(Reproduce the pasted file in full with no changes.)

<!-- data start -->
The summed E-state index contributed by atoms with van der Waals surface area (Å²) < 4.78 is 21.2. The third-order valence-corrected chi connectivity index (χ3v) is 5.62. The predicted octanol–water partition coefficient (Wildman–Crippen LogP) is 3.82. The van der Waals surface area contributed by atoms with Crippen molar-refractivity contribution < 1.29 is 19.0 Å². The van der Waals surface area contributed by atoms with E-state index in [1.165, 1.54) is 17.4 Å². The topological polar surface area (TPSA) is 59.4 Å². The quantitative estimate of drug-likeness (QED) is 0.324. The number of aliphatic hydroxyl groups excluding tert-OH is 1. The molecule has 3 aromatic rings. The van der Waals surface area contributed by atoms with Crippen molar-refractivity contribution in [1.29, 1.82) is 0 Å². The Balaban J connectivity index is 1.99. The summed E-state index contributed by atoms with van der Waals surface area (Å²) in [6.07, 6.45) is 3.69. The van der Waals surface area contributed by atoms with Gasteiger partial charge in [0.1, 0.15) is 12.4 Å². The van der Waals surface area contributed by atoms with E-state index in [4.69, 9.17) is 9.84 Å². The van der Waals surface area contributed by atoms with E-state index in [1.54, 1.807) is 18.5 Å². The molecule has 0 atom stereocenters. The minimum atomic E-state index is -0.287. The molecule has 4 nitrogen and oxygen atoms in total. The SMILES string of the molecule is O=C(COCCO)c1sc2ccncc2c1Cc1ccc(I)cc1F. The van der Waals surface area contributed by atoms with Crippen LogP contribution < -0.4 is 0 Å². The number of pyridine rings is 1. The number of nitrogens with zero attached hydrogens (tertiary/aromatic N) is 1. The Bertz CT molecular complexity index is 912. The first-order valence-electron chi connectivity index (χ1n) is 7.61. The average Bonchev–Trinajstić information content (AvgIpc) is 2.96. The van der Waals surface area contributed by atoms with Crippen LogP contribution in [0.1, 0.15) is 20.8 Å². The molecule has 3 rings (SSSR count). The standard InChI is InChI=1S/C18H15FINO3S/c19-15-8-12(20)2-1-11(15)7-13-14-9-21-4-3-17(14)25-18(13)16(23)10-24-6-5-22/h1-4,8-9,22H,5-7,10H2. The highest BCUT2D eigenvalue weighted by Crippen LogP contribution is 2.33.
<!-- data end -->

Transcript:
The summed E-state index contributed by atoms with van der Waals surface area (Å²) < 4.78 is 21.2. The third-order valence-corrected chi connectivity index (χ3v) is 5.62. The predicted octanol–water partition coefficient (Wildman–Crippen LogP) is 3.82. The van der Waals surface area contributed by atoms with Crippen molar-refractivity contribution < 1.29 is 19.0 Å². The van der Waals surface area contributed by atoms with E-state index in [1.165, 1.54) is 17.4 Å². The topological polar surface area (TPSA) is 59.4 Å². The quantitative estimate of drug-likeness (QED) is 0.324. The number of aliphatic hydroxyl groups excluding tert-OH is 1. The molecule has 3 aromatic rings. The van der Waals surface area contributed by atoms with Crippen molar-refractivity contribution in [1.29, 1.82) is 0 Å². The Balaban J connectivity index is 1.99. The summed E-state index contributed by atoms with van der Waals surface area (Å²) in [6.07, 6.45) is 3.69. The van der Waals surface area contributed by atoms with Gasteiger partial charge in [0.1, 0.15) is 12.4 Å². The van der Waals surface area contributed by atoms with E-state index in [4.69, 9.17) is 9.84 Å². The van der Waals surface area contributed by atoms with E-state index in [1.54, 1.807) is 18.5 Å². The molecule has 0 atom stereocenters. The minimum atomic E-state index is -0.287. The molecule has 4 nitrogen and oxygen atoms in total. The SMILES string of the molecule is O=C(COCCO)c1sc2ccncc2c1Cc1ccc(I)cc1F. The van der Waals surface area contributed by atoms with Crippen LogP contribution < -0.4 is 0 Å². The number of pyridine rings is 1. The number of nitrogens with zero attached hydrogens (tertiary/aromatic N) is 1. The Bertz CT molecular complexity index is 912. The first-order valence-electron chi connectivity index (χ1n) is 7.61. The average Bonchev–Trinajstić information content (AvgIpc) is 2.96. The van der Waals surface area contributed by atoms with Crippen LogP contribution in [0.1, 0.15) is 20.8 Å². The molecule has 3 rings (SSSR count). The standard InChI is InChI=1S/C18H15FINO3S/c19-15-8-12(20)2-1-11(15)7-13-14-9-21-4-3-17(14)25-18(13)16(23)10-24-6-5-22/h1-4,8-9,22H,5-7,10H2. The highest BCUT2D eigenvalue weighted by Crippen LogP contribution is 2.33.